10. ^ Joseph Bain, Calendar State Papers Scotland, vol. 2 (Edinburgh, 1900), pp. 197-8 no. 237
  11. ^ James David Marwick, Extracts from the Records of the Burgh of Edinburgh: 1557-1571 (Edinburgh, 1875), p. 228.
  12. ^ Joseph Bain, Calendar State Papers Scotland, vol. 2 (Edinburgh, 1900), pp. 198, 203.
  13. ^ Alexandre Labanoff, Lettres inédites de Marie Stuart (Paris, 1839), pp. 303-305.
  14. ^ Joseph Bain, Calendar State Papers Scotland, vol. 2 (Edinburgh, 1900), p. 202.
  15. ^ Edmund Lodge, Illustrations of British History, vol. 1 (London, 1791), p. 355.
  16. ^ David Laing, History of the Reformation by John Knox, vol. 2 (Edinburgh, 1848), pp. 500-1.
  17. ^ Calendar State Papers Scotland, vol. 2 (Edinburgh, 1900), pp. 198-201.
  18. ^ Joseph Bain, Calendar State Papers Scotland, vol. 1 (Edinburgh, 1905), pp. 202-5.
  19. ^ Calendar State Papers Scotland, vol. 2 (Edinburgh, 1900), pp. 202-212, 217
  20. ^ Alexandre Teulet, Relations Politiques, 2 (Paris, 1862), p. 240
  21. ^ Calendar of State Papers Scotland, vol. 2 (Edinburgh, 1900), pp. 220-1.
  22. ^ Exchequer Rolls of Scotland, vol. 19 (Edinburgh, 1898), p. 349.
  23. ^ - details the campaign.
  24. ^ Thomas Finlay Henderson, Mary, Queen of Scots, her environment and tragedy, a biography, 1 (London, 1905), p. 353
  25. ^ David Loades, Tudor Queens (Continuum, 2009), p. 169.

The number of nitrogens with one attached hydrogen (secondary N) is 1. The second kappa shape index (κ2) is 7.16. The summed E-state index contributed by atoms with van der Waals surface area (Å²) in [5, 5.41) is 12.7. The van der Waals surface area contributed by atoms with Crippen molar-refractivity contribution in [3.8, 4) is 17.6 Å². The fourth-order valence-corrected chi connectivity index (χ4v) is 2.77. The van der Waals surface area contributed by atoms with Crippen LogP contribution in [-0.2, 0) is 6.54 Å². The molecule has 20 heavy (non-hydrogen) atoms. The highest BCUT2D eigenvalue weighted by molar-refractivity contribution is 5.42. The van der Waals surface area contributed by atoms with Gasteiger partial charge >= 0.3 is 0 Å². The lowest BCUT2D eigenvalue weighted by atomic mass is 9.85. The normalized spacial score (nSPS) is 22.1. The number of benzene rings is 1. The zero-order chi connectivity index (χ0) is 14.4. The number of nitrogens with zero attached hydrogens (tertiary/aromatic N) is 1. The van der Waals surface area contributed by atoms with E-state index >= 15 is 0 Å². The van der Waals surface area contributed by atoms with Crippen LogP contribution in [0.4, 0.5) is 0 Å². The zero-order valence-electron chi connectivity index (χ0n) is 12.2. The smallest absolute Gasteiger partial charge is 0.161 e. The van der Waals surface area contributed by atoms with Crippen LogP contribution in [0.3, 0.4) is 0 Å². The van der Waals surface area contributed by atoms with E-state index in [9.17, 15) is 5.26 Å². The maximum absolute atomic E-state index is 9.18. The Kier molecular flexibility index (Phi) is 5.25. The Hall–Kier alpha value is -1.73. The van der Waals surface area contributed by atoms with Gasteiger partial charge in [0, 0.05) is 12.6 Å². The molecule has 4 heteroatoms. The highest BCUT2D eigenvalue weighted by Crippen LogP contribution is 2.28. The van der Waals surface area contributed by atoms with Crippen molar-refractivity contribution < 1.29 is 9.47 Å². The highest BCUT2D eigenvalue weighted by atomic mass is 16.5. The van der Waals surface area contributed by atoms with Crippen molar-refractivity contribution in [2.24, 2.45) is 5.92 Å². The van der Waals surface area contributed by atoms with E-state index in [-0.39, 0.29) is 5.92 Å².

26. ^ Calendar State Papers Scotland, vol. 2 (Edinburgh, 1900), p. 284: Edward Delmar Morgan, Charles Henry Coote, Early voyages and travels to Russia and Persia, by Anthony Jenkinson and other Englishmen (London, 1886), pp. 169-70, 174
  27. ^ Thomas Finlayson Henderson, Mary, Queen of Scots: Her Environment and Tragedy, 2 (New York, 1905), p. 654
  28. ^ David Hay Fleming, Mary Queen of Scots (London, 1897), p. 382 citing the Memoir of William Douglas of Lochleven.
  29. ^ Calendar State Papers Scotland, vol. 2 (Edinburgh, 1900), pp. 227-8, 231
  30. ^ Jenny Wormald, Mary, Queen of Scots (Tauris Parke, 2001), pp. 157-8, 162-3
  31. ^ CSP Scotland, vol. 2 (Edinburgh, 1900), pp. 212-3, 219, (19 & 22 September 1565)

Further reading edit

  • Fraser, Antonia, Mary Queen of Scots, Weidenfeld & Nicolson, London (1969), pp. 233–236.
  • Wormald, Jenny, Mary, Queen of Scots, Tauris Parke, London (2001), pp. 153–159.